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World Menstruation Day is not just for girls. It's for humanity.

How can you help?

Pads. Tampons. Period underwear. Cramps. Menstruation. PMS. 

If any of those words made you cringe, imagine how uncomfortable a female feels when experiencing period poverty. 

What is period poverty?

Period poverty is an extension of financial poverty when females don’t have access to affordable and safe feminine hygiene products and practices.   

People impacted by financial poverty worry about many things. Food, rent, utilities, transportation, how to pay for new shoes for growing children, etc.

Many of these worries are basic needs for daily life. 

For girls and women, access to feminine products can fall off the radar when basic needs are already a challenge for the family. However, a lack of access to feminine products can be detrimental to an entire family’s success. Period poverty is not an issue that just affects girls. It affects generations of families. 

For the female student who must miss school due to a lack of feminine products, she faces shame, bullying and/or delayed or missed academic opportunities. Poor self-esteem and lack of confidence can stay with a young girl until adulthood and prevent her from maximizing her God-given gifts.

For the adult woman who contributes to her family’s income and likely serves as the primary caregiver for children and potentially older family members, this impacts a mother’s ability to work her job optimally, show her daughters how to navigate a lack of resources for females and care for her own needs, which usually fall to the bottom of the list. 

What does period poverty mean to nonprofit organizations or NGOs? 

World Menstruation DayFor those serving vulnerable populations and providing family strengthening services, period poverty relief is a priority. We can’t leave girls’ and women’s needs out of the conversation. Period poverty is a topic for everyone because the success of girls and women affects everyone. 

Period poverty can mean the difference in a young girl receiving an education necessary for her future family. Period poverty can mean the difference in a family staying together. Period poverty can mean transformed generations just from a product that costs less than $5 here in America. 

Once we’ve conquered relief for females affected by period poverty, we must break down stigmas and barriers so young girls and women don’t feel shame in asking health-related questions. Schools may not always provide instruction for reasons outside of girls’ control. Those conversations may not happen at home for some families whose parents never received those same conversations when they were children.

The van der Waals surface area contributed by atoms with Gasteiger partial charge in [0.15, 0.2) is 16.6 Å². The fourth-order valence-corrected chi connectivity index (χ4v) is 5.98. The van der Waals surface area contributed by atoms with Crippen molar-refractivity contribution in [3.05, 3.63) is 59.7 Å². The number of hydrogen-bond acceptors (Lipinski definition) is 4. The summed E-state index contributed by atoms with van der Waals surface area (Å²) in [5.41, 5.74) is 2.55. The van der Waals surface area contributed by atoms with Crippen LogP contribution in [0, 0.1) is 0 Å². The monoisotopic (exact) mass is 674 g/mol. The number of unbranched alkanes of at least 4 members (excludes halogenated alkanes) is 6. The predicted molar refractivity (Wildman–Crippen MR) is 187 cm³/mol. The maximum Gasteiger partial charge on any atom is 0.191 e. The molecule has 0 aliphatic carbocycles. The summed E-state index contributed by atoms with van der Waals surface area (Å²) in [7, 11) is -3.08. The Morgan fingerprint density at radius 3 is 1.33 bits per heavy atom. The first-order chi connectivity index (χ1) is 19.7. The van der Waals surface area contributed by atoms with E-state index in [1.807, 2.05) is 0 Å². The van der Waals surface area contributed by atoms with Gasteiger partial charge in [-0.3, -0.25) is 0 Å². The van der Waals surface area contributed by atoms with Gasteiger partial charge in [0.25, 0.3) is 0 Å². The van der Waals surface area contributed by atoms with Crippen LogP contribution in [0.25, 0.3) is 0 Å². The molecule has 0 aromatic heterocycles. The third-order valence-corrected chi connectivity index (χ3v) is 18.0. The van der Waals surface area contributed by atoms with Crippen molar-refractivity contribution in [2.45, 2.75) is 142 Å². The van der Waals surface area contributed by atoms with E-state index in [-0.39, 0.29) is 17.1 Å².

At Buckner, 80% of our staff is female, so 100% of that 80% know about the impact of periods on a young girl’s or a working mother’s life. We have empathy and compassion for any female struggling with period poverty, and if you are a person reading this and you struggle with period poverty, we stand with you this World Menstruation Day.

There's a place for everyone to support period poverty

If this touches a nerve because you are a female or you have a woman in your family (mother, sister, grandmother, wife, cousin), read these four different ways you can make a difference in the life of those struggling with 12 weeks of menstruation a year (that’s three months or one quarter of an entire year).

  1. Pray for females participating in Buckner ministry programs in all locations where we operate, domestically and internationally. Cover females in prayer who may be struggling silently with period poverty. Give her hope that generosity and compassion do exist in our world.  
  2. Organize a drive for feminine products at your church, women’s Bible study group, sorority alumnae group, civic organization, Girl Scout troop or even within your own family. Girls and women served through children and family programs with Buckner have voiced a need for this humanitarian aid, so you can help us stock the shelves with items. Humanitarian aid shipments go to our domestic locations in Texas and the six countries where we operate. 
  3. Donate funds directly to our Period Poverty campaign. These funds are invested exclusively for the purchase of feminine products for female clients in our children and family programs. 
  4. Advocate for girls and women. Many people are uncomfortable talking about periods, menstruation, pads, tampons, etc. The more representation of this topic in conversations, the less period poverty remains a stigma. For example, Buckner is a Period Partner with Hospeco who lobbies for female students to have access to free feminine products in school bathrooms and more. 

There is no shortage of causes to support. 

But there is a shortage of compassion and humanitarian relief for girls and women having their periods. This is an ongoing basic need, just like toilet paper, food, water and shelter.

What part can you play to help humanity?

Find out how you can make a difference for women today.

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